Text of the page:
John Gruber’s first impressions of Apple’s 16-inch MacBook Pro

The new Magic Keyboard on the 16-inch MacBook Pro delivers the best typing experience ever on a Mac notebook.
The new Magic Keyboard on the 16-inch MacBook Pro delivers the best typing experience ever on a Mac notebook.

John Gruber, Daring Fireball:

The keyboard: We got it all: a return of scissor key mechanisms in lieu of butterfly switches, a return of the inverted-T arrow key arrangement, and a hardware Escape key. Apple stated explicitly that their inspiration for this keyboard is the Magic Keyboard that ships with iMacs… Calling it the “Magic Keyboard” threads the impossible marketing needle they needed to thread: it concedes everything while confessing nothing. Apple has always had a great keyboard that could fit in a MacBook — it just hasn’t been in a MacBook the last three years…

I expected Apple to do this — to correct the mistakes of the previous keyboard. But I feared that they wouldn’t, out of stubborn pride or just plain bad taste in keyboard design. It is a bit frustrating that it took them three years to do it, but they did it. This is what their modern MacBook keyboards should have been like all along.

MacDailyNews Take: The 16-inch MacBook Pro is better in every way – a bit more weight and thickness in exchange for better battery life is a trade we’d make any day (to a point; a point we’re nowhere near) – but the biggest improvement (even more than its gorgeous display) is its keyboard which is once again, as it should be and as it never shouldn’t have been, THE BEST IN THE BUSINESS.

13 Comments

  1. I feel like there is something wrong with me. I’ve enjoyed the butterfly keyboard for the last two plus years. I’m looking forward to trying the new one. Having switched back and forth between models this last six months, I really got a chance to try both.

  2. Apple knew how to make the best keyboard my old fingers ever typed across – the Pismo PowerBook, about 1999-2000. That keyboard is great. The worst keyboard is on my old 1997 Kanga. I go way back to 1986 with Macs. Y’all boys weren’t here then.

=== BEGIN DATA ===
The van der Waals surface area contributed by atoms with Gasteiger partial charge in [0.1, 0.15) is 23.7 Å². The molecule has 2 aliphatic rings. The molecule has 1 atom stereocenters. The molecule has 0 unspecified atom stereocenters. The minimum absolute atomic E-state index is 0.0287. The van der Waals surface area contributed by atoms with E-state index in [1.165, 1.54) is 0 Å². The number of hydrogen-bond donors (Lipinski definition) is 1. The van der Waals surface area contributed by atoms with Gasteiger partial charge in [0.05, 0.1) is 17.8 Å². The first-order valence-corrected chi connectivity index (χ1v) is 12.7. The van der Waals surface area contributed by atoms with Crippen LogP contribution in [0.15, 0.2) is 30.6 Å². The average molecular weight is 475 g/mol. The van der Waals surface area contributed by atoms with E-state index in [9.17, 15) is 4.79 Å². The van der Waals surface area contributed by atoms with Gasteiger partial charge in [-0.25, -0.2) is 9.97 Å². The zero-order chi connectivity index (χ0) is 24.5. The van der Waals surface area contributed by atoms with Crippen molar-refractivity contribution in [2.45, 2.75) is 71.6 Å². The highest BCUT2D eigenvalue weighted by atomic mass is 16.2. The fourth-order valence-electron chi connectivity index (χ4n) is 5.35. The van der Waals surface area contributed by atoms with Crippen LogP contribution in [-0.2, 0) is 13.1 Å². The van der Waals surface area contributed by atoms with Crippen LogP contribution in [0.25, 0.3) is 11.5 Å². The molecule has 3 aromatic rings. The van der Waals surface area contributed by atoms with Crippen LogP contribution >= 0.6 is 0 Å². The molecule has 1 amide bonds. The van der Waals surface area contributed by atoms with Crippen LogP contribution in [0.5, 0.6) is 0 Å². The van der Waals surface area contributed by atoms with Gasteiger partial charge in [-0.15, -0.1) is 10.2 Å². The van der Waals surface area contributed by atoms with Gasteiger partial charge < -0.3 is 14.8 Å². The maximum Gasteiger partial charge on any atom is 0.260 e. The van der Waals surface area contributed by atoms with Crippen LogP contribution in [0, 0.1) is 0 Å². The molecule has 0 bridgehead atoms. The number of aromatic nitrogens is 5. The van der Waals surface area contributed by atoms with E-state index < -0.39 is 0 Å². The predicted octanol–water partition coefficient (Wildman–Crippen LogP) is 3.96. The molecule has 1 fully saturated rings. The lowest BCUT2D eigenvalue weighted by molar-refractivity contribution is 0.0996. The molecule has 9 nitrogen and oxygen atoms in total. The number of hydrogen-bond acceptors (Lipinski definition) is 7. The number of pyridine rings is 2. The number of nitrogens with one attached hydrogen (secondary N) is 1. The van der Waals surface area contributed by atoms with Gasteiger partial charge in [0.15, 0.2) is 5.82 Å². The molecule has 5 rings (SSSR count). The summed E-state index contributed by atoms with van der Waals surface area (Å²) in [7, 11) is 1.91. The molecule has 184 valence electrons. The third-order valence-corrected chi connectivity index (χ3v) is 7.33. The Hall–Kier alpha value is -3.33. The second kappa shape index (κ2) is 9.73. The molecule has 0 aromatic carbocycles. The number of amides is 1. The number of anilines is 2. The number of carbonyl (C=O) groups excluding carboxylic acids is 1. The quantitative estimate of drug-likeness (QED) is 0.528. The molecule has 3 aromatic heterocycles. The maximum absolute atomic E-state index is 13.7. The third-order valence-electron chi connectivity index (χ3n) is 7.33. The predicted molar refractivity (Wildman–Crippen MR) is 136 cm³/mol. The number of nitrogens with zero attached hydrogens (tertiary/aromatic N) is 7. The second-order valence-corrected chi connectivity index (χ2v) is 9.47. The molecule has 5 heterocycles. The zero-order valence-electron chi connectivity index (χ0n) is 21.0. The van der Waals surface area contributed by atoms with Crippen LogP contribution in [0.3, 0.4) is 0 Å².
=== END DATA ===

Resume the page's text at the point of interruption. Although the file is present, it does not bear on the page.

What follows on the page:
1. My first Mac laptop keyboard was the original TiBook. Never had any issues with it. I still love my 2012 13″ MBP. I’ve typed over a million words on that one in nearly five years.

      Worst overall Mac keyboard was the POS that came with my 1994 PowerMac 7100/66. I loved Mac keyboards up to that point but that one was junk!

      1. Ha! My school got a ][+ in 1982 so you only beat me by a year 🙂

        Never tried to type on it aside from shooting deer in “Oregon Trail” and typing RUN and LOAD and CATALOG.

      2. The price for me is the biggest thing. For the same cost you get an inch more screen, double the ssd space in the base unit. That is exactly the direction Apple need to go. Well done.
        Shame that my current 15” mbp is so good. Especially after Apple changed the keyboard (and top surface and battery). That sucker is going to last a few more years.

    2. I go back to the 70’s with my first Apple being an Apple II+. Favorite keyboard was an IBM Selectric typewriter. Used to do Keypunch cards for my Dad at OSU when he was a professor there. I love mechanical keyboards and hate my soft and flat 2018 MacBook Pro keyboard. Have a 16” on order and looking forward to seeing how that one works.

  3. Heavier and thicker. No Pro Motion display. Larger physical size. Expensive.

    I like the improvements but it just feels like they need to move on from Intel and completely rearchitect and redesign the laptop.

    1. Compared to the immediate predecessors with questionable keyboards, sure.

      But compared to my mid-2015 15″ MBP with excellent keyboard… the 16″ is lighter and thinner (slightly smaller in every dimension, actually). Base cost is less than what it cost to upgrade RAM and storage to the same amounts.

      It’s a win for me.

  4. It does remove all the faults Ives imposed on the design as well fixed the keyboard.
    If you are tied to MacOS its adequate and what you should have been given years ago except for Apple stubbornness and we know better attitude. If you can use Windows you can save $500–$750.

    Arguably the best true enough.

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